Sky TV shareholders must be jubilant with the proposed merger with Vodafone, with fingers crossed hard that the Commerce Commission won't take interest in the deal.

It's hard to see what else Sky could've done. Continuing with the expensive satellite service when high-speed internet connections are becoming the norm surely couldn't have been an option for Sky.

If you want to save money, "cancel your Sky subscription" is a common tip. Nobody would suggest you cancel your broadband or mobile phone subscription however. You need broadband and a mobile, but Sky? That's a luxury item that comes with an ugly dish even with the Sky Go and Neon internet services tacked on.

It'll be interesting to see what will happen to the satellite service. Supporting decoders, dishes, the installers and satellite transmission capacity isn't cheap compared to internet-delivered video on demand services. Somehow or the other the merged Vodafone and Sky group will have to think about how to wind down the satellite service without angering existing customers.

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Watch: Vodafone NZ, Sky TV chief execs talk about the merger plan:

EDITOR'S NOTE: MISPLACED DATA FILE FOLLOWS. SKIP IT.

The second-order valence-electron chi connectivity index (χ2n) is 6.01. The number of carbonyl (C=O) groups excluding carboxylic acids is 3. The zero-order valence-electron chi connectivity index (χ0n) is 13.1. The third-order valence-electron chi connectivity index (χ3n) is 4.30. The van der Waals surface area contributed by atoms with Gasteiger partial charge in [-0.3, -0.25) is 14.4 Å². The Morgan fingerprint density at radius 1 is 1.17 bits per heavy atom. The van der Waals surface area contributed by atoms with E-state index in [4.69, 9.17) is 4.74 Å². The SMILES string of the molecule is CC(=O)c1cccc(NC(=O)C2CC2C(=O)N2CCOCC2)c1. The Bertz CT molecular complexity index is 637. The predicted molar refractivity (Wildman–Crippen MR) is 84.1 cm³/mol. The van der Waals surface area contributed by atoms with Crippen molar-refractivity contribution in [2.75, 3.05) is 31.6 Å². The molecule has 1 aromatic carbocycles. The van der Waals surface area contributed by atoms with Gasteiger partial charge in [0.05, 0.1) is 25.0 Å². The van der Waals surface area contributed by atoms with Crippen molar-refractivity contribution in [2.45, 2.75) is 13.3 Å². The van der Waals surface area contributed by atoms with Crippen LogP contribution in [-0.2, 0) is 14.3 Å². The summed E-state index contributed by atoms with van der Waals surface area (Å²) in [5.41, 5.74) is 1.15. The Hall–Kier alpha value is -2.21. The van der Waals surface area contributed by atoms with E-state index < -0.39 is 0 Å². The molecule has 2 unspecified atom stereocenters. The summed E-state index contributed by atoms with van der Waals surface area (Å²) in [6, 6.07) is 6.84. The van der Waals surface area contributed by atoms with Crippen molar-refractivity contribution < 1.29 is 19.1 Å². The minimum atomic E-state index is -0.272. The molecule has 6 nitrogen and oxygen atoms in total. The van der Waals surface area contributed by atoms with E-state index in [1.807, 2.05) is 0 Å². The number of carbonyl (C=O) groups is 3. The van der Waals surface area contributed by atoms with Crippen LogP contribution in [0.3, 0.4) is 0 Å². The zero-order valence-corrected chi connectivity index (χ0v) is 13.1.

Interview with CEO's John Fellet & Russell Stanners about the Vodafone & Sky TV merger.

It's less clear what Vodafone is hoping to achieve by merging with Sky. Sure, the two have had a cosy relationship for a long time now, and streaming video over the internet has been the new television for ages and Vodafone wants a slice of that action. Merging with Sky seems a very costly way to become a video on demand player though.

The problem for Vodafone is that like Sky, it too has infrastructure that's expensive to run and support along with retail operations. This makes it uncompetitive and less nimble against over the top providers like Netflix that can focus on content delivered over others' networks, and not having to build and maintain its own.

If the merger is approved, perhaps the next step for the group will be a structural separation of the business, like Telecom did when it became Spark and Chorus?

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Take the mobile, national backbone and the cable networks, bundle them together, perhaps even add the Tasman Global Access connection, and create a wholesale-only company.

That would possibly address regulatory worries over excessive market power and net neutrality - don't expect the merger to benefit consumers - and help Vodafone UK exit gracefully from New Zealand, something I'm told it has considered for some time now.

We're too small to be worth it, basically.

A successful media merger followed by a separation into wholesale and retail would serve as a template for Vodafone Australia, a troubled operation that its global mothership is dying to ditch in favour of expanding in populous markets like India instead.

Either way, my bet is that the merger spells the end of the Vodafone brand in New Zealand, perhaps in a year's time when the dust has settled.